Cultivating Lasting Friendships

by InnerHour on Sat, 17 Aug 2019

Kahlil Gibran may have said it best with “In the sweetness of friendship let there be laughter and sharing of pleasures. For in the dew of little things, does the heart find its morning and is refreshed.”

As numerous studies indicate, friendship is essential for our overall mental health, and some even say, survival. A study done with 271,053 adults of all ages by William Chopik, PhD, an assistant professor of psychology at Michigan State University, shows that friendships affect your health and overall day to day happiness. They can even make you live longer! In fact, friendships affect your health and quality of life much more than other relationships like marriage or even family.

Another study conducted by the Huffington Post with over 1500 adults also found similar results. Single people with good, supportive friendships were far happier than married people who didn’t have good friendships in their lives. This is contrary to popular belief that people who are married or in long-term partnerships are happier than single people, overall. Also, those who actively pursued new friendships were 10% more content with their lives.

Obviously, you love your friends and would like to be a good friend to them but are you doing enough to nurture these relationships? Here are a few research-based tips to better your friendships:  

Be trustworthy 

Trust forms the solid foundation upon which a friendship is based. This includes keeping your friend’s secrets, of course, keeping your promise/ word. 

Learn to forgive 

All relationships undergo periods of conflict and so do friendships. People disappoint each other and you are not always able to do for others what you really wanted to do. When this happens in your friendships, understand that it does not make you or them a bad person. Keep in mind that this is just one difficult moment in your relationship and not all of it. A good way to handle conflict is to talk to your friend directly and with kindness about how you feel. Try to figure out a way forward that is respectful of both people’s needs and feelings.

Be available

A big part of friendship is being available for your friend, both in good times and difficult ones. Even if you can’t be physically present, make yourself available by replying to their calls or texts. Failure to show up repeatedly lets your friend know that you are simply not as invested as them in the relationship.

Making your friendship a priority

It is important to treat your friendship with the respect it deserves. Sometimes we can get caught up with our careers, families, or even a new romantic relationship. Of course, some of this is understandable. However, it is important that we recognise this and try to make efforts to prioritise our friendships as well. If you end up not meeting your friend for months on end, try to keep to a more regular schedule. When it becomes impossible to meet, make sure you let them know via messages or calls that they are still very much a part of your life.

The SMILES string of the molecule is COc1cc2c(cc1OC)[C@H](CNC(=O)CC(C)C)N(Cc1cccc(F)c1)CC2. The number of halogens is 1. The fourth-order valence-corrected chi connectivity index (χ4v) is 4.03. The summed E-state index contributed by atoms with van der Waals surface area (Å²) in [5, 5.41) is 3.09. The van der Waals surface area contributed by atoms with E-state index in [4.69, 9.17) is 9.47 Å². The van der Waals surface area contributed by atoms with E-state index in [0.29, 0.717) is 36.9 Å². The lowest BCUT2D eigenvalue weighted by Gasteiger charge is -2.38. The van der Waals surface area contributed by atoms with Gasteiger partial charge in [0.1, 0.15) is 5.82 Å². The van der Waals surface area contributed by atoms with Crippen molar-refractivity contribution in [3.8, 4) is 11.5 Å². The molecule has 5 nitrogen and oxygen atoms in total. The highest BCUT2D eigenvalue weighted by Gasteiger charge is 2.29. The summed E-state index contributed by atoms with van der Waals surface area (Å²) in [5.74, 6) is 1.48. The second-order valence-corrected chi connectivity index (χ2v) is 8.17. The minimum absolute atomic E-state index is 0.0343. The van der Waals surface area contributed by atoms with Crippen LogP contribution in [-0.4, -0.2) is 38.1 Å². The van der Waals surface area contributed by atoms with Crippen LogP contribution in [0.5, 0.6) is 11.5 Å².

Be a good listener

Your most common complaint from others is that they don’t listen. And yet, you are also guilty of doing the same from time to time. It would serve your friendships well to notice if you do this and to consciously try to avoid it. Just like they have been there for you, without criticism or judgment, it is also your duty to be a safe space for them where they can reveal their true feelings. Listen to your friend and validate how they feel by telling them that you understand that they are having a hard time. A great way to let someone know you are listening is to tell them what you have understood from what they have told you.

Don't give up on them

Sometimes, when you are in a lot of pain, you tend to withdraw from the world and from those who are close to you. If your friend seems to be doing this, let them know that you are there for them, regardless of how they feel. Help them by pushing them to get out of the house, even if it's for a short amount of time. It can feel like you are imposing, but sometimes just reminding people that you are not afraid of their difficulties and pain can give them something to hold onto and move forward.

Remember important days

If you pay attention, you are likely to know the things are important to your friends. Things like birthdays, anniversaries, the day they broke up or got a pet, are all very important to varying degrees to people. Remembering them lets your friends know that you pay attention to them and their lives, and are involved in the relationship.

Express gratitude

A great way to never take a good friendship for granted is to regularly take time to remember how grateful you are to your friend’s presence and support in your life. You can also express this gratitude to them from time to time so that they too feel valued. A simple text message saying that you are thankful for what they bring to you, or doing something small for them that you know they would appreciate, can go a long way.

When it comes to taking care of friendships, the only rule you need to remember is to treat your friends as you would like to be treated; the rest will automatically follow.

If you need professional support to work on your friendships, remember that an InnerHour therapist is here for you!


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